A recent survey by Madras Medical College of 5,097 students in classes XI and XII in schools run by Chennai Corporation, found that more than 10 per cent of the children were obese and over nine per cent, hypertensive. While 250 students (184 girls) were obese and 510 students were overweight, it was found that among them, 530 students (492 girls) were centrally obese, with a waist circumference over normal limits. The report also stated that over 40 per cent avoid vegetables every day, and nearly 90 per cent of them eat no fruits. The students were also found to consume sugary beverages (soft drinks) twice a week and around 35 per cent of them watch television for more than two hours a day — making their lifestyles somewhat unhealthy.
"Basically, the sudden urbanization of the two-tier cities, transformation to metros and altered lifestyle are to be blamed for increasing obesity. People prefer to use transport over walking small distance and eat junk food. There is no time to exercise because of hectic work schedules. All this has multiplied into increasing obesity in growing south Indian cities like Kochi and Bangalore," said Dr M Ramesh, bariatric and diabetic surgeon, Vikram Hospital.
Working in different shifts and almost round-the-clock, which is prevalent in IT sector and call centres, not eating on time and less physical activity are being blamed for increasing obesity amongst Bangaloreans. The survey found that 71% Bangaloreans preferred eating fried and fatty food while 43% preferred eating junk food like pizzas and burgers over healthy diet. Compared to Bangalore, 53% in Chennai, 67% in Hyderabad and 59% in Kochi preferred eating fried and fatty food, while 8% in Chennai, 38% in Hyderabad and 25% in Kochi preferred junk food.
It is also said that 22% of those surveyed did not do or never intend to do anything to control their increasing weight. 33% in Chennai, 15% in Hyderabad and 17% in Kochi said that they did nor or never intend to do anything to control their increasing weight.
Indian gene is also said to be one of the causes. Said Dr Nandakishore Dukkipati, bariatric surgeon and MD, Livelife Hospitals, Hyderabad: "Obesity is a multifactorial disorder. Besides lifestyle changes, the genetic structure also plays a role in increasing obesity. Indian and most of Asia-Pacific population have mutation of MC4R genes, which essentially increases the risk of putting of extra weight around the waistline and thereby leading to obesity."
36% Bangaloreans eat out once a week. The two IT cities of South have higher frequency when it comes to eating out. While 36% of Bangaloreans said that they eat out at least once a week, it is 17% in Hyderabad. While 6% in Bangalore said that they eat out every day, the figure is 14% for Hyderabad. In Chennai, 0% people surveyed said that they eat out every day, while in Kochi it is 10%.
Dr HV Shivaram, chief of gastrointestinal and bariatric surgery, Columbia Asia Hospitals, said: "Obesity is directly related to behavioural and environmental factors. Eating out falls under behavioural pattern. Today, food is readily available by simply making a phone call and at affordable rate. Outside food is rich in oil, fats and calories, which increases weight. Eating out for a long period of time can increase the risk of obesity and lead to many complementary diseases. Physical activity is a must."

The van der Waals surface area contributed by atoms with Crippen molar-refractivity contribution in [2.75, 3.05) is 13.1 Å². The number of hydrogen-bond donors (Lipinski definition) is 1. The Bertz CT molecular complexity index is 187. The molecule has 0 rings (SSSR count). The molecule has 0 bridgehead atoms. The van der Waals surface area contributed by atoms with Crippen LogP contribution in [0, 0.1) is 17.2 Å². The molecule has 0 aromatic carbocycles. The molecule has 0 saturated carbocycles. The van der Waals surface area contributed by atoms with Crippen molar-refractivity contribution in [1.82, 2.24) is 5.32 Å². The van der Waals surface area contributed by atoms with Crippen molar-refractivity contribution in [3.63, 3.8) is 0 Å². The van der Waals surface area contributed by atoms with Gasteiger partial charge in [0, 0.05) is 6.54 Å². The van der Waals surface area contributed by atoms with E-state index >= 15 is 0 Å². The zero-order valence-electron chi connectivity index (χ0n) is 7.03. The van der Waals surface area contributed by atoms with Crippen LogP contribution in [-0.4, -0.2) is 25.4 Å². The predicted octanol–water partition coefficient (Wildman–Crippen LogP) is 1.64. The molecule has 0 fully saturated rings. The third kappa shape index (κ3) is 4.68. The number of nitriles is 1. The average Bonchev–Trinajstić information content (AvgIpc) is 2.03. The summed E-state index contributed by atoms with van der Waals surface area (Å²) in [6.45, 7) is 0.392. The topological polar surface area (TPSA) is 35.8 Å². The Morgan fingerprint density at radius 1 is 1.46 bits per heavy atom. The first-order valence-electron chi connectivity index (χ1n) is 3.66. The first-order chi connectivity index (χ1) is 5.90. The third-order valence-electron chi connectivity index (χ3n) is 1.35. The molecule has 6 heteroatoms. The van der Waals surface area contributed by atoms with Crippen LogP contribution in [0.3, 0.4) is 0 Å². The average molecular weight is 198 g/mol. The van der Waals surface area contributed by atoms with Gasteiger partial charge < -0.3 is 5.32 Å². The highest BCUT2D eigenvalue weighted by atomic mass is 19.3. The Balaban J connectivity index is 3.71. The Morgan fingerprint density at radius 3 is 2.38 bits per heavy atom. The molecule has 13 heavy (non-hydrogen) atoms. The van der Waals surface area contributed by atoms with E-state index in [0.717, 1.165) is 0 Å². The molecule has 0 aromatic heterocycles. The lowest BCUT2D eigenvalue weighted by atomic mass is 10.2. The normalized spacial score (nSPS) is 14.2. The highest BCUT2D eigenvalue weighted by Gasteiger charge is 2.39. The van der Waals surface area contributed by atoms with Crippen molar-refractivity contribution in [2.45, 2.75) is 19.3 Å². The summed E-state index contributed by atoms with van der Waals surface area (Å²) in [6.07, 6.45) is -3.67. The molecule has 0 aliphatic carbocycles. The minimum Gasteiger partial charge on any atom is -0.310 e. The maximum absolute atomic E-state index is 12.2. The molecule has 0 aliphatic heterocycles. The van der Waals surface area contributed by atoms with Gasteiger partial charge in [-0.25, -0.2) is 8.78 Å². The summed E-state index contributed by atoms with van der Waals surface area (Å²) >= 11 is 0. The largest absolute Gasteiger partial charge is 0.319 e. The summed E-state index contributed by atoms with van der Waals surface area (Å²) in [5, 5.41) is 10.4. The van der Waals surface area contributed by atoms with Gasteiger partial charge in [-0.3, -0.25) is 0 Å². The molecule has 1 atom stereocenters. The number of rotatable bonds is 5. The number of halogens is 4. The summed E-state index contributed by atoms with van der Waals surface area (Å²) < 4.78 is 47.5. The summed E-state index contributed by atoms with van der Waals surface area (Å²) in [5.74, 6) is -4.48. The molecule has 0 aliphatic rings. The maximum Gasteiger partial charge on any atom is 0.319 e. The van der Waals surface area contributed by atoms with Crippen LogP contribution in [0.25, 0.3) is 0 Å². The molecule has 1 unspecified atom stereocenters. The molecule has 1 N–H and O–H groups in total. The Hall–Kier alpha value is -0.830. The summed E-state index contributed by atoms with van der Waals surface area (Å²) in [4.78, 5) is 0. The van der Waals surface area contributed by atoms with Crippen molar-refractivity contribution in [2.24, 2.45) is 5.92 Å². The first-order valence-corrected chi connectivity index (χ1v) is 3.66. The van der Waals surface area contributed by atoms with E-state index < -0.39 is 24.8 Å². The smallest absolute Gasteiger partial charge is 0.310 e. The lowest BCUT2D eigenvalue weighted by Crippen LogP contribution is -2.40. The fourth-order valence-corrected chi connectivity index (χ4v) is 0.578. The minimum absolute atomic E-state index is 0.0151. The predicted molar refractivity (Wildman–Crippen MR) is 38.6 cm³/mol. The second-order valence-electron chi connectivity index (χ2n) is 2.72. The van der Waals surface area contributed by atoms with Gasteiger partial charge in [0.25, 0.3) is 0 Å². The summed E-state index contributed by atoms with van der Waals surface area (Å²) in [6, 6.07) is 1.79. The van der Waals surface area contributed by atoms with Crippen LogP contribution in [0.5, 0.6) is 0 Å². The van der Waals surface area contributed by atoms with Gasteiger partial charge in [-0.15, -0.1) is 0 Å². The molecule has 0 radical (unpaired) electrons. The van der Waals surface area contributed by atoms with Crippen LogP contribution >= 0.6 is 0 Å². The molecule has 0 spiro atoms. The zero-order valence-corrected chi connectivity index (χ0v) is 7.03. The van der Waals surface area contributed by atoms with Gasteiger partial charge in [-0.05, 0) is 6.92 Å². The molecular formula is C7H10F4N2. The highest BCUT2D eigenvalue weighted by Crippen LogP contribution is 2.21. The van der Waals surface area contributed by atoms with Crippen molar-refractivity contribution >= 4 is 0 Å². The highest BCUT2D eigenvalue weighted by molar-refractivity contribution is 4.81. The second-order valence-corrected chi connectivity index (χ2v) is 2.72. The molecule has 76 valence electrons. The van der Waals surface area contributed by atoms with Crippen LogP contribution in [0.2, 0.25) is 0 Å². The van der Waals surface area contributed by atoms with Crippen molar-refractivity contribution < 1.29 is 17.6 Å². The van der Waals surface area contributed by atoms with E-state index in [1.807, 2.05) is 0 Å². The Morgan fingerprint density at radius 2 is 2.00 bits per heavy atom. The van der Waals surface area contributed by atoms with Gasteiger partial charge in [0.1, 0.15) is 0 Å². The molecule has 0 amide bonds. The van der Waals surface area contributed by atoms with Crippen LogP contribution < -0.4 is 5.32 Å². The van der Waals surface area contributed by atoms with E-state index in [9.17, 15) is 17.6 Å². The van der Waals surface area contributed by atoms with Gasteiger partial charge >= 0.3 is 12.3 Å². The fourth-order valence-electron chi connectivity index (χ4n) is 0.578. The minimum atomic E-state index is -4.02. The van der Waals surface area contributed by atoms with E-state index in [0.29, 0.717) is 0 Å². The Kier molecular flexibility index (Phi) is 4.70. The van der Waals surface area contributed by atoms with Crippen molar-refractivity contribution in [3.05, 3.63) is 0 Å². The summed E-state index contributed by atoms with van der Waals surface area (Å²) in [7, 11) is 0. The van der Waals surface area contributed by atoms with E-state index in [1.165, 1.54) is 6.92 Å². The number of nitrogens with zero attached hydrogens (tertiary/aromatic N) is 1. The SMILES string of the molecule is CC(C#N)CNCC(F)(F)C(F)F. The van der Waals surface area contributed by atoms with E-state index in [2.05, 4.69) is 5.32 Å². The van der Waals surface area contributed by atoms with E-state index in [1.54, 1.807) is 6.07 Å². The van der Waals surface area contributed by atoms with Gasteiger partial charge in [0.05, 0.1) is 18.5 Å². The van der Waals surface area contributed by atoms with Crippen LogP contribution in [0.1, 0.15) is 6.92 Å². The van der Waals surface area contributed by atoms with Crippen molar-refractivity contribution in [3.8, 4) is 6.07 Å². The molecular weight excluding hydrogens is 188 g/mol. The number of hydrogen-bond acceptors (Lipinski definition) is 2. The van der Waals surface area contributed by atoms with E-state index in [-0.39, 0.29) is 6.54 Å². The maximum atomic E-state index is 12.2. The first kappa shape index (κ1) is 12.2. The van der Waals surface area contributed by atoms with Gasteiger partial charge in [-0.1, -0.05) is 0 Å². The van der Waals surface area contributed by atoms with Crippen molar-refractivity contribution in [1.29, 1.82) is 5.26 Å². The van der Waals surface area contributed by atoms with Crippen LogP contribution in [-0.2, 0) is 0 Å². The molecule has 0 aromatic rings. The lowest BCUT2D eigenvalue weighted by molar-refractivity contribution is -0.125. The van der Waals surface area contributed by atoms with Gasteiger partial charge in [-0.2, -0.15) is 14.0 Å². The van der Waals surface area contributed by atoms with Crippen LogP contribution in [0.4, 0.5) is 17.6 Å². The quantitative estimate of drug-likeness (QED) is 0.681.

In a report, last year (2011) it was stated that an alarming 70 per cent of India's urban young population (24 to 39 years) in the obese or overweight category. And, at risk is the generation that Facebooks rather than go over to meet friends, bonds over gaming sessions on Playstations or X-boxes rather than play cricket or badminton, the study warns. The national capital faces the ignominy of being the obesity capital of the country, while Chandigarh shares the top spot with Delhi. Why urban India? Experts suggest obesity has to do with the lifestyle of the majority of the population in urban India. The urban populace has easy access to high-calorie packaged foods such as burgers, chips and colas. Moreover, people in cities follow a sedentary lifestyle. Little or no physical activity and a predilection for gizmos such as video games, computers are to blame.
Interestingly, I have observed that obesity is perceived to be “healthy’ in Indian context! In socio-psychological aspect, the ‘curves and rounds’(irrespective of gender) becomes a sign of ‘wealth and good health”. In Hindi, the over curved body suggests the individual is from “khate pite ghar’ (from a well to do family).
If you have a look at Hindu gods (shown below) , you will understand that obesity is a part of our social recognition to appear ‘wealthy’!
Not only in human body, a ‘obese looking car’ (ie. Mahindra XUV = xuv sounds as XXL / Extra large) is also considered as ‘good design’ and hence remains in higher demand. The individuals buy this car to show off their wealth in respect of volume.
Hence, the real change to avoid obesity needs to take place in social perception of being wealthy. The tendency among parents to overfeed their baby initiates the initial trait of being obese.
News reference: The Hindu, Time of India, India Today